Pop up/unders are not for everyone. Certainly, there are many site owners that have opted against them due to their invasive qualities. And these are usually publishers that look for contextual advertising that can integrate harmoniously with their site's content and design.
On the other hand, there are thousands of webmasters that are focused on performance as their main priority. These are the publishers that should use Pops, because although these banners can indeed be a bit on the aggressive side, they have been statistically proven to generate higher results simply because advertising works best when a user feels engaged with what he is seeing. It's all a matter of impact and involvement with what the advertiser is trying to sell, and pops are the perfect way to grab users' attention and get them involved.
Overcrowding: The most common mistake with pop ups is to overcrowd. Many publishers see results going up and immediately want to add more banners to the mix, thinking this will double the profits. In fact, this can be quite counterproductive; a site overcrowded with pop ups can wear out its visitors and dangerously increase a website's bounce rate to the point of "no return".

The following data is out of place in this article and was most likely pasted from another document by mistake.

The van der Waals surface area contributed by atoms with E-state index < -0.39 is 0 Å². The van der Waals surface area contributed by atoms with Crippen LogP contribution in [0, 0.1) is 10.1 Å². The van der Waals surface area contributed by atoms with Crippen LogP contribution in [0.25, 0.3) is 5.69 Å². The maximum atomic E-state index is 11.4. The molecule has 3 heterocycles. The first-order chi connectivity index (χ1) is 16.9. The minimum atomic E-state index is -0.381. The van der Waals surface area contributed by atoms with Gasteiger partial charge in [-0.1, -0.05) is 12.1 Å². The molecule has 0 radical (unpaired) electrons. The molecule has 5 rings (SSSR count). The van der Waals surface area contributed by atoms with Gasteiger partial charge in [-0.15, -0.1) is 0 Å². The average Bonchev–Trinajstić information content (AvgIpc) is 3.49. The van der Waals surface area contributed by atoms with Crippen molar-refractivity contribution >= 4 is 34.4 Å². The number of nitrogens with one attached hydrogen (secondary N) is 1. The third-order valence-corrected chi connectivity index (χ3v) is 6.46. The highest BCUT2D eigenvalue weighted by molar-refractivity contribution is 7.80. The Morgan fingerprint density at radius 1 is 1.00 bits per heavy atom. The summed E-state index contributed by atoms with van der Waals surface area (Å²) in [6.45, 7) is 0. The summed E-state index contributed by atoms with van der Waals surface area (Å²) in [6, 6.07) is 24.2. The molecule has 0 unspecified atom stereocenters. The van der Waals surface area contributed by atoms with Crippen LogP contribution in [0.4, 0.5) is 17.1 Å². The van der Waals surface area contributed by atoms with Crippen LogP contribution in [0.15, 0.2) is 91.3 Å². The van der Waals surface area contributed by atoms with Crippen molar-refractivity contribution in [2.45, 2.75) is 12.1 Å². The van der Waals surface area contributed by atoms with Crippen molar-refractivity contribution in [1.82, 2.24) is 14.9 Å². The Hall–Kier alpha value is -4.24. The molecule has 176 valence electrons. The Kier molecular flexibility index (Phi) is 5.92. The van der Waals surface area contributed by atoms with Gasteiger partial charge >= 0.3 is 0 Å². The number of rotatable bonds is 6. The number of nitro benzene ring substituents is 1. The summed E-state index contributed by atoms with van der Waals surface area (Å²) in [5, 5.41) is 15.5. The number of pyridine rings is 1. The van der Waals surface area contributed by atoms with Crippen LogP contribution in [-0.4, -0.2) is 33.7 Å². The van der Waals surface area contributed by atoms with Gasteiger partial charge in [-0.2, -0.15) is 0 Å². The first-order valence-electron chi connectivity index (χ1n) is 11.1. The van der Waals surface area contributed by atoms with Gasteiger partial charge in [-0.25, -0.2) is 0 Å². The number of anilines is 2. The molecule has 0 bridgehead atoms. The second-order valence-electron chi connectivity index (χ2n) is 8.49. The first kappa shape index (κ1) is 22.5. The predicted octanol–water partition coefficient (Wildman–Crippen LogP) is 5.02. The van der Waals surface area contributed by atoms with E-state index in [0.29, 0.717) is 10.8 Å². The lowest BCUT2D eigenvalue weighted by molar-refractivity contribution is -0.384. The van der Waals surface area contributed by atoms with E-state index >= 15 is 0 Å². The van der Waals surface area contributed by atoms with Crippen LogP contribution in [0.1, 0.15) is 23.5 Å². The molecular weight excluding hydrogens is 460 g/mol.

Probably the best way to maximize a pops' performance is by placing no more than one per webpage, and no more than 4-5 altogether throughout the website.
Frequency Caps: Pop ups and pop unders should be set at a frequency cap no higher than 2/24 to not exhaust the website's visitors.
Why and how do they boost revenue?
Performance Measurability: There is no better way to improve results than to measure them. Analyzing statistics is the safest way to make sure you're not investing in the blind. This is one of the greatest advantages offered by rich media ads like pops. Pops offer much more in-depth analytics than regular banners; it is possible to quantify visitors' behaviors, audience segments, and almost any detail related to a specific visitor's interaction with the ad.
User involvement and interaction: Pops DEMAND attention. Whether it’s the attractive visuals, intricate design, straightforward call-to-action, or "in your face" approach, Pops are eye-catching enough to at least get a user interested and look twice. In advertising, this is often all that it takes for an advertisement to meet its goal; regardless of whether its branding, collecting information, direct sales, or promoting a cause, the ultimate goal is to "get to the people". Pops' interactive characteristics simply make it that much easier.
CTRs: When it comes to online advertising, a publisher's success lies in knowing the tricks of the trade. Having knowledge of the best ad formats, tools, and knowing how to analyze general stats is the only way to move forward in such a competitive world as is the online advertising one. It is therefore very important to look for the right ad platforms; platforms that offer several solutions of pop ups and pop unders, platforms that count with experienced professionals and a reliable support system.
Further information on this topic and in-depth details on optimizing pops performance can be found at Qadabra.com.